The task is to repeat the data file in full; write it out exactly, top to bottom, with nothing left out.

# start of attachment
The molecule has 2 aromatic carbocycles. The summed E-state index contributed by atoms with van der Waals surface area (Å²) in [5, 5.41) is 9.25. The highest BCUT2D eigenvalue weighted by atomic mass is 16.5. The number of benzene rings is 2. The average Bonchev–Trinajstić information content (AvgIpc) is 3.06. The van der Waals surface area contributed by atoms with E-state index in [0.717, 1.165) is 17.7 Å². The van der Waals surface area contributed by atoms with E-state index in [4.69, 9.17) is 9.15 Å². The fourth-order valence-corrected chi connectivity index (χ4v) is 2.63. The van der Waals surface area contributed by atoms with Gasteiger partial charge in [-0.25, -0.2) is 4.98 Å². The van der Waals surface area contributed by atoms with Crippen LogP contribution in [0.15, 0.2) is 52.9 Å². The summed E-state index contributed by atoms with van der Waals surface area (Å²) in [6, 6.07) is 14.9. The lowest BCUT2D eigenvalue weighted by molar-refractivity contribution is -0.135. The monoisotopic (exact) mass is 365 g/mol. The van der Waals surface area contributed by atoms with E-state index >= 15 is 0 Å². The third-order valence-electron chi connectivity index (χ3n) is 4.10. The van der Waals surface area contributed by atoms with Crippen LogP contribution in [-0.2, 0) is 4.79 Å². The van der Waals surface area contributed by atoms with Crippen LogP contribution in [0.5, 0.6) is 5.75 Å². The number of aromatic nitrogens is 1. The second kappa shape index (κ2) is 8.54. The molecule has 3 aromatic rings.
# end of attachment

The molecule has 2 aromatic carbocycles. The summed E-state index contributed by atoms with van der Waals surface area (Å²) in [5, 5.41) is 9.25. The highest BCUT2D eigenvalue weighted by atomic mass is 16.5. The number of benzene rings is 2. The average Bonchev–Trinajstić information content (AvgIpc) is 3.06. The van der Waals surface area contributed by atoms with E-state index in [0.717, 1.165) is 17.7 Å². The van der Waals surface area contributed by atoms with E-state index in [4.69, 9.17) is 9.15 Å². The fourth-order valence-corrected chi connectivity index (χ4v) is 2.63. The van der Waals surface area contributed by atoms with Gasteiger partial charge in [-0.25, -0.2) is 4.98 Å². The van der Waals surface area contributed by atoms with Crippen LogP contribution in [0.15, 0.2) is 52.9 Å². The summed E-state index contributed by atoms with van der Waals surface area (Å²) in [6, 6.07) is 14.9. The lowest BCUT2D eigenvalue weighted by molar-refractivity contribution is -0.135. The monoisotopic (exact) mass is 365 g/mol. The van der Waals surface area contributed by atoms with E-state index >= 15 is 0 Å². The third-order valence-electron chi connectivity index (χ3n) is 4.10. The van der Waals surface area contributed by atoms with Crippen LogP contribution in [-0.2, 0) is 4.79 Å². The van der Waals surface area contributed by atoms with Crippen LogP contribution in [0.5, 0.6) is 5.75 Å². The number of aromatic nitrogens is 1. The second kappa shape index (κ2) is 8.54. The molecule has 3 aromatic rings.